Watching Our Family Struggle

If you are told your child may have a mental illness, you might fast forward their lives to pictures of other family members (or even yourself) who have struggled with mental illness. Mental illness is common and many of us have been affected ourselves or have affected family. Especially if family members have not received treatment it can be tough to watch them struggle. Maybe they are someone you enjoy spending time with sometimes, but other times you feel let down because they neglect you or hurt your feelings. Having a mental illness that is not treated often means you are not doing things to be good to yourself – and if you’re not being good to yourself, it is hard to cultivate quality relationships with others.


Because of this, being told your child may have a mental illness can cause anxiety because you are predicting their life will be a struggle and that is not something you want for them.  It’s understandable that you might worry or be upset. But then take some time to think about it a little more. It’s true that mental illness can run in families, yet every person is unique and it affects each person in a different way. Also, we are learning more and more about treating mental illness. Some of our older family members maybe did not receive enough treatment when they were younger, and we know getting treatment when you are younger helps more.

If you feel this way, remember we are like our family and then we are not like our family. Focus on yourself and your child. Sometimes when we do that, others notice and in time, help themselves as well.

Have you experienced worries your child’s life would be similar to a family member’s who struggles with mental illness? How did you cope with these concerns?

Why we should be Positive Thinkers

Life is challenging. I wish I could tell you that you’ll always be on top of the mountain. The reality is that there are days when nothing will go right, when not only will you not be on top, you may not even be able to figure out which way is up. Do yourself a favor, and don’t make it any harder than it has to be. In those moments…  

 Photo Credit: Peek A Boo The Midnight Adventures via Dimitra Tzanos

Photo Credit: Peek A Boo The Midnight Adventures via Dimitra Tzanos

Be careful how you speak to yourself 

Be careful how you think of yourself 

Be careful how you conduct yourself 

Be careful how you develop yourself 

–  Tony Dungy

What caused my child’s depression?

Photo Credit: Leo Reynolds via Compfight cc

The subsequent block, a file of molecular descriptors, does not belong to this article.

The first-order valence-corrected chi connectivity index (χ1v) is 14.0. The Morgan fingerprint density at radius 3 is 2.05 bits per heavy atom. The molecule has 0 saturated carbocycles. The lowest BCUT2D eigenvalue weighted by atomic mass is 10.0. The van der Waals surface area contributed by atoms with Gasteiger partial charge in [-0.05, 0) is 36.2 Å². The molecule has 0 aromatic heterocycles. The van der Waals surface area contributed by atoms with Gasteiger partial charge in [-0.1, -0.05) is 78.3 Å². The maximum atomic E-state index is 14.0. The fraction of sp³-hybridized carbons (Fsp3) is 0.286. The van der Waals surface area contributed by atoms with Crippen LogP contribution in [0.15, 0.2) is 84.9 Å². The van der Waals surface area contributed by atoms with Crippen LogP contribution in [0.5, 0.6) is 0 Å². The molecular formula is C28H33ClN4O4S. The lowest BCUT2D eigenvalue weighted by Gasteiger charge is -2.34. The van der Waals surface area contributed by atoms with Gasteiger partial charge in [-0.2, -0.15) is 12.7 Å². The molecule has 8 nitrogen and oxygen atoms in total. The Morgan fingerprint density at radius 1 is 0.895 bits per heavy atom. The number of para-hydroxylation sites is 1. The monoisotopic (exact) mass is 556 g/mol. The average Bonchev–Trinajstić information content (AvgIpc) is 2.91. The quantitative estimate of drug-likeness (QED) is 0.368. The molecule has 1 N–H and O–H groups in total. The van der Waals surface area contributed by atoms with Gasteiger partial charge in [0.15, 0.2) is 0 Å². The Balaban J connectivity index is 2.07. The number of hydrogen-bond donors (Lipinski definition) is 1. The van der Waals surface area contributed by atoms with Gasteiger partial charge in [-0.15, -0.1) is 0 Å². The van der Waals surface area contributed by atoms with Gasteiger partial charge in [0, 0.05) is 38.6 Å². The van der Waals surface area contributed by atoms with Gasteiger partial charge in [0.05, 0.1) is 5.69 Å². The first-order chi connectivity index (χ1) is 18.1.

Photo Credit: Leo Reynolds via Compfight cc

Have you ever thought about what the source of your child’s depression symptoms are? Have you discussed with them why they think they have depression?

A recent study from the United Kingdom explored 465 adolescent participants with diagnosed mild to severe depression. From the interviews with the participants, the researchers created three common beliefs of how the adolescents believed their depression developed.

Continue reading What caused my child’s depression?

If I don’t talk about it, maybe it will go away

Photo Credit: shenamt via Compfight cc
Photo Credit: shenamt via Compfight cc

I was so ready to graduate from high school! I had been accepted to my dream college and I wanted to move away from home, meet new people, and start fresh. High school had been pretty rough. I was diagnosed with bipolar disorder my junior year and I struggled to understand the illness, how to manage it, and how to explain it to other people. People who have bipolar disorder struggle with bouts of extreme energy and euphoria and then dark depressive episodes. The depressive episodes wiped out my motivation and made me feel hopeless and worthless. I was a good student, I belonged to a lot of clubs, I played sports, and I had wonderful friends but when I was depressed I had no energy to do any of these things. Depression made me feel so lost and defeated that I forgot who I was. I felt like all I had was my depression. I really wanted to go to college because I thought everything would be different. I honestly thought I could leave my bipolar disorder and my depression behind me.

Continue reading If I don’t talk about it, maybe it will go away

What do all these letters mean?

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You may have seen them before while navigating the mental health world…MD, LPC, MFT, LCSW, PhD…what do they all mean?!

Here is a very brief introduction to what some of these different letter stand for and what they might mean to you.

Social Workers: Social workers can have a wide range of specialties and skills, and the term social worker can refer to a volunteer with a little experience up to a clinical social worker with years of practice.  When receiving therapy from a social worker you want someone with a Masters in Social Work (MSW) who has a license to do therapy which could be a Licensed Social Worker (LSW) or Licensed Clinical Social worker (LCSW). Social workers are often members of the National Association of Social Workers, where you can find more information on the professional and search for clinicians.